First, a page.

BARTON COUNTY — The Kansas Department of Health and Environment has released the 2011 statistics for teen pregnancy in Kansas, and, Barton County, unlike the remainder of the state and nation is showing an upward trend.
There were a total of 54 teen pregnancies in Barton County with one still birth and four abortions for 2011. In 2010, there were 51 teen pregnancies.
The rate per 1,000 is 28.8 for 2011, up from 26.8 in 2010. For the state of Kansas, the average rate per 1,000 was 20.9.
Barton County now ranks 13th in the state in the rate per 1,000 teens, ages 10-19.
“Nationally we’re seeing a decrease (in teen pregnancy),” said Lily Akings, director of the Barton County Health Department. “If we can duplicate this in Barton County, it would be wonderful.
“We need to realize that Barton is not following the trend,” she said. “We need the help of adults in community be involved in teen lives.”
“By 2020, the KDHE wants (the state average) to be down another 10 percent,” Akings continued.
The Centers for Disease Control attributes the nationwide decrease to less sexual activity among the adolescent population and use of contraceptives.
“At a certain age, hormones take over and kids are at a risk for not knowing how to deal with these feelings,” Akings said. Adults in their lives need to help, she added.
Akings said that in the BCHD home visits, support staff see grandparents picking up the responsibility for raising infants of teen mothers. She added that the Hispanic families are very good about teaching their youth about how to take care of an infant, but that doesn’t justify a teen pregnancy.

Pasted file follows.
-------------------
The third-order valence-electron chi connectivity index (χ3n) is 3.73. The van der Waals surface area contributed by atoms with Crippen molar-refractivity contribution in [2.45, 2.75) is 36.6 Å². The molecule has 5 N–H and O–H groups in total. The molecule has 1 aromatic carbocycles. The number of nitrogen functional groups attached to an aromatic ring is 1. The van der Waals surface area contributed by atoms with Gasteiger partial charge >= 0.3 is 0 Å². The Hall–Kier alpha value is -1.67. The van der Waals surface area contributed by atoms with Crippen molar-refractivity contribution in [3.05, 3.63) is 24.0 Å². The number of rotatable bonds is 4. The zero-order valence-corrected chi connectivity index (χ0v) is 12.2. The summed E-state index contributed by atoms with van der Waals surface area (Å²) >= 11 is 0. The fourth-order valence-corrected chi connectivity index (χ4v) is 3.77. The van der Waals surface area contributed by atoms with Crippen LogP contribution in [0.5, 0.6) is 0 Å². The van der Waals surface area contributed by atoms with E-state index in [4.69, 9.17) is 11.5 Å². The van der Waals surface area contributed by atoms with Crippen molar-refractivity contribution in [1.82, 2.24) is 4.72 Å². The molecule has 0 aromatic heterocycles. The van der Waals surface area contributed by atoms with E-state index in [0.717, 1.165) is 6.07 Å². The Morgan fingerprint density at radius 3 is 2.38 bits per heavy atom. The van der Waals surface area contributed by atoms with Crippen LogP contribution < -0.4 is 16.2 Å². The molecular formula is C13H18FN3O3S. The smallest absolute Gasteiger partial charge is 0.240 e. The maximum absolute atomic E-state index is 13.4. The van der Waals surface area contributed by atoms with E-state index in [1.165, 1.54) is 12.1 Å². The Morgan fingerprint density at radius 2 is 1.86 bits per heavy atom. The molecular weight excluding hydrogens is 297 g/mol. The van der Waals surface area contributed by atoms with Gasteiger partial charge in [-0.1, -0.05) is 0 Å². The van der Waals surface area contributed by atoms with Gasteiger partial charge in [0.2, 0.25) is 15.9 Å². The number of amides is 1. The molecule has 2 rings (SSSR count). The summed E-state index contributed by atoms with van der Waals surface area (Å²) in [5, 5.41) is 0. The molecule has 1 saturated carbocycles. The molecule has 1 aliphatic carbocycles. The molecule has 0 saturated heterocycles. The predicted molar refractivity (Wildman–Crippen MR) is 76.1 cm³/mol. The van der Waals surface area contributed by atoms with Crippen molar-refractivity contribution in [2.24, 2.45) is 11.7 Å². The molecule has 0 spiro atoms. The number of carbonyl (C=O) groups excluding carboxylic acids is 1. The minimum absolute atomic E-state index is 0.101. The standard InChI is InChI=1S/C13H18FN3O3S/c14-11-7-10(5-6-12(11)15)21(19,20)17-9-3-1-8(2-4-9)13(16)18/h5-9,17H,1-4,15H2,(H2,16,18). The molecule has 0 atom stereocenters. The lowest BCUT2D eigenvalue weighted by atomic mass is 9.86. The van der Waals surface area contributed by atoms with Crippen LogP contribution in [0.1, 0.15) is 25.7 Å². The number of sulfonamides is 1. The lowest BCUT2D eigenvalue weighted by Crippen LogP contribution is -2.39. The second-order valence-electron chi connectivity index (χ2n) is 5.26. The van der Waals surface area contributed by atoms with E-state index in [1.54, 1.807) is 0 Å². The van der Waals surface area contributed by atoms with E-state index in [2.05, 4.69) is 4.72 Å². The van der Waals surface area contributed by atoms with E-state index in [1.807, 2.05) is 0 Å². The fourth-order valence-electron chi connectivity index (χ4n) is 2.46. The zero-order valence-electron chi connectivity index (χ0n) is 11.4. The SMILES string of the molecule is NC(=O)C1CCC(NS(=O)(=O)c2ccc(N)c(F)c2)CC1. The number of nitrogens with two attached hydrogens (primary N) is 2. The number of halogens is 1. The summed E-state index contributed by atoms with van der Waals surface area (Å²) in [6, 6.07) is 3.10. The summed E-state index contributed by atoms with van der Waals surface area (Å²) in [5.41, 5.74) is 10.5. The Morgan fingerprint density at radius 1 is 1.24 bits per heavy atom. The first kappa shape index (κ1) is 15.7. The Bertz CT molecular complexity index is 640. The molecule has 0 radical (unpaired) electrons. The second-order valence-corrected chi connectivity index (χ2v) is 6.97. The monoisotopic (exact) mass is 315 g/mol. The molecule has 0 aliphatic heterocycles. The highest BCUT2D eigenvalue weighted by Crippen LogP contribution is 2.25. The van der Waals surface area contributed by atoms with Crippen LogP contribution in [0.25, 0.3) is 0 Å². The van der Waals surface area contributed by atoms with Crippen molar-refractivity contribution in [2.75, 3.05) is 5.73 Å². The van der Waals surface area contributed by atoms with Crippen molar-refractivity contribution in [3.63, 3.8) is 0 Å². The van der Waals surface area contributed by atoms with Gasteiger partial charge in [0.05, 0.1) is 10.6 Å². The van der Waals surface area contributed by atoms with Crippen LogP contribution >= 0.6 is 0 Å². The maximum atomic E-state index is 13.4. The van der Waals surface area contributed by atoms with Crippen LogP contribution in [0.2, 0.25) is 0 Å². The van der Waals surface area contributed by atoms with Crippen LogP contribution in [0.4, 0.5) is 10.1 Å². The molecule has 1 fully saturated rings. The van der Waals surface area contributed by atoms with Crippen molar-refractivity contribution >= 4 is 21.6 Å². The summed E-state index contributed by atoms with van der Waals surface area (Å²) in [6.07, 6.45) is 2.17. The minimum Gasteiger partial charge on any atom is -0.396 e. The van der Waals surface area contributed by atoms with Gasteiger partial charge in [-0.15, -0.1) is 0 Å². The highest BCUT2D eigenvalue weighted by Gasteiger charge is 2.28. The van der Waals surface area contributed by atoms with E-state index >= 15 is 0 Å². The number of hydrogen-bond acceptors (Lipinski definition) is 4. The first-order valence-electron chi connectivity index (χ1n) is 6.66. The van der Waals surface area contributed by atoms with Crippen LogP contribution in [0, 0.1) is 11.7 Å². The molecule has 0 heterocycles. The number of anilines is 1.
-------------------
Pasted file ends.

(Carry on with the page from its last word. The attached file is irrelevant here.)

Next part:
The rates for teen pregnancy in Kansas are highest among the densely settled rural areas with a rate per 1,000 of 26. The lowest rates in Kansas are among the frontier at 17.1 per thousand. For urban areas, the rate per 1,000 is 20.7.
Drinking and drugs
One risk area according to thenationalcampaign.org is the use of alcohol and drugs, which ranks high in Barton County according to the Communities that Care data as a problem area. In a survey of teens, say they do not use birth control when they are drinking or using drugs, according to the National Campagin. The website also says that three in ten girls will have a pregnancy before age 20, which is the highest rate in the industrialized world.
Another fallacy mentioned at the nationalcampaign. org is that many youth believe they are infertile. While the data show 8 percent of women ages 15-29 have reduced fertility, 59 percent of women in this age group think they have reduced fertility, and 47 percent of men say it is at least slightly likely they are infertile.
The cost of teen pregnancy includes everyone. According to the Center for Disease Control, teen pregnancy accounts for 11 billion dollars per year in increased cost to taxpayers through increased health care and foster care, increased incarceration rates among children of teen parents, and lost tax revenues because of lower education attainment and income among teen mothers.
For more information, contact the Barton County Health Department.
Reducing the risk
Evidence-based programs from the Centers for Disease Control for reducing teen pregnancy:
•Knowledge of sexual issues, HIV, STDs and pregnancy, including methods of prevention.
•Perception of HIV risk.
•Personal values about sex and abstinence.
•Attitudes about condoms.
•Perception of peer norms and behavior about sex.
•Consider individual ability to refuse sex and use condoms.
•Intent to abstain from sex or limit numbers of partners.
•Communications with parents or other adults about sex, condoms and contraception.
•Individual ability to avoid HIV/STD risk and risk behaviors.
•Avoidance of places and situations that might lead to sex.
•Intent to use a condom.